TRUMP: Well, we’re under cyberattack.
SANGER: We’re under regular cyberattack. Would you use cyberweapons before you used military force?
TRUMP: Cyber is absolutely a thing of the future and the present. Look, we’re under cyberattack, forget about them. And we don’t even know where it’s coming from.
SANGER: Some days we do, and some days we don’t.
TRUMP: Because we’re obsolete. Right now, Russia and China in particular and other places.
SANGER: Would you support the United States’ not only developing as we are but fielding cyberweapons as an alternative?
TRUMP: Yes. I am a fan of the future, and cyber is the future.
SANGER: President Obama, as you probably know, as you probably read, is considering a no-first-use pledge before he leaves office for nuclear weapons. We don’t have one right now. Some other nations do, some don’t. Would you consider that stabilizing?
TRUMP: Depends on who we are talking about, it depends on who we are talking about. I would only make that commitment as the agreement is being signed. I wouldn’t want to play my cards. I don’t want to say that.
SANGER: This would be a declaratory policy of the United States.
TRUMP: I understand. I will do everything within my power never to be in a position where we have to use nuclear power because that’s a whole different ballgame. That’s very important to me. I will do everything in my power never to be in a position where we will have to use nuclear power. It’s very important to me.
SANGER: President Obama, as you know, has talked about reducing the number of nuclear weapons in the American arsenal and hopefully getting to the point, maybe not in our lifetimes, of no nuclear weapons. Do you believe at this point that we have sufficient forces that we could come down unilaterally?
TRUMP: I only like that premise if nobody else has them. But that’s never going to happen.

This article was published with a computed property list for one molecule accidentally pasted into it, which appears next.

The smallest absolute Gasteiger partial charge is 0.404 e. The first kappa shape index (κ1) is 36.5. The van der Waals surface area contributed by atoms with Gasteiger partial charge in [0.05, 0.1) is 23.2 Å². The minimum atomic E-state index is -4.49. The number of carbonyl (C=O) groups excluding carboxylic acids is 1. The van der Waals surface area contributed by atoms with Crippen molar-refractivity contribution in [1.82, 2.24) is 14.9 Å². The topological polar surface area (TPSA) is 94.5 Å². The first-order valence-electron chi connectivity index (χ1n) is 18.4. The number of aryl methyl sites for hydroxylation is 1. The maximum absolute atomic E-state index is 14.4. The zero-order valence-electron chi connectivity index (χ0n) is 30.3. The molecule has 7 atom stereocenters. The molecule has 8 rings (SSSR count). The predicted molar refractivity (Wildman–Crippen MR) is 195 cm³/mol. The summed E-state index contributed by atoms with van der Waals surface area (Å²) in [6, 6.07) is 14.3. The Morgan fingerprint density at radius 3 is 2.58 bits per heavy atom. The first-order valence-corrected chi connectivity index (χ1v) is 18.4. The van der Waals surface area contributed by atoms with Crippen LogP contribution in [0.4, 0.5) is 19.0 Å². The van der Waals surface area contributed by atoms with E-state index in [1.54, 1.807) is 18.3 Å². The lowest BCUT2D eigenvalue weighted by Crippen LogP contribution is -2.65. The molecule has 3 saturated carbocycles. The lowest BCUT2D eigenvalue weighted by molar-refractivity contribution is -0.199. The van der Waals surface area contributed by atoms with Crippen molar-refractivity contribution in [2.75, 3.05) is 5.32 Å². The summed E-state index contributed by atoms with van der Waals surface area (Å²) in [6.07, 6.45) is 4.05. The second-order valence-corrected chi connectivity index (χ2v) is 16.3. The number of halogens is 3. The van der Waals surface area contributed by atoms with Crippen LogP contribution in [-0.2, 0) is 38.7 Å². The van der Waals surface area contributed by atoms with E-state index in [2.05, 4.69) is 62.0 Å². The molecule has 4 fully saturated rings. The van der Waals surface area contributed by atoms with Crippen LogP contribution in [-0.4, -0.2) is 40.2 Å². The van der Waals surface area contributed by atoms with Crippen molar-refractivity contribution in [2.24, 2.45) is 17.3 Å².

SANGER: Do you think we have too many weapons than we actually need to defend the United States?
TRUMP: I think we have a lot of obsolete weapons.
SANGER: We certainly do.
TRUMP: We have nuclear that we don’t even know if it works. We have nuclear where the telephone systems are 40 years old and they have wire that’s so corroded that they can’t call from one station to the next.
SANGER: That’s right.
TRUMP: We have nuclear that their silos are rusted so badly that they don’t even know if the rockets are going to pour out.
SANGER: Well that raises the question whether we need that part of the triad?
TRUMP: Yes. Yes, I think you need all three parts, but — but we have, much of what we have is obsolete. Now, Russia, if you look at what they’re doing, they’re building submarines, they’re going to a level. …
SANGER: You’ve been a little bit vague about what we’d do with ISIS other than bomb the hell out of them.
TRUMP: I don’t want to be specific because I don’t want ISIS to know what I’m planning. I do have ideas, very strong ideas on ISIS.
SANGER: Do any of them involve diplomacy, as opposed to — in other words, diplomacy in terms of getting Russia and others to help cut them off?
TRUMP: Oh, I would love to have a good relationship where Russia and I, instead of, and us, and the U.S., instead of fighting each other we got along. It would be wonderful if we had good relationships with Russia so that we don’t have to go through all of the drama.
SANGER: You would keep Assad there if he’s also fighting ISIS?
TRUMP: I don’t want to say that, I have a very specific view on Assad, but I think we have to get rid of ISIS before we get rid of Assad.
SANGER: So you agree with President Obama in that regard?
TRUMP: Look, Assad hates ISIS; ISIS hates Assad. They are fighting each other. We are supposed to go and fight them both? How do you fight them both when they are fighting each other? And I think that ISIS is a threat that’s much more important for us right now than Assad. You understand what I’m saying?
TRUMP: Because Assad and ISIS are fighting. Now we are going to go in and fight them both, because we have people that don’t know what they are doing. We have people that don’t know what they are doing. So I would get rid of ISIS, but I don’t want to fight at the same time. The other thing you have is, is Assad is backed by a country that we made a power, O.K.? Iran. And Russia, O.K.? So why didn’t we do something about that before we made Iran rich, and before we gave them this tremendous power that they now have, that they didn’t have and shouldn’t have had?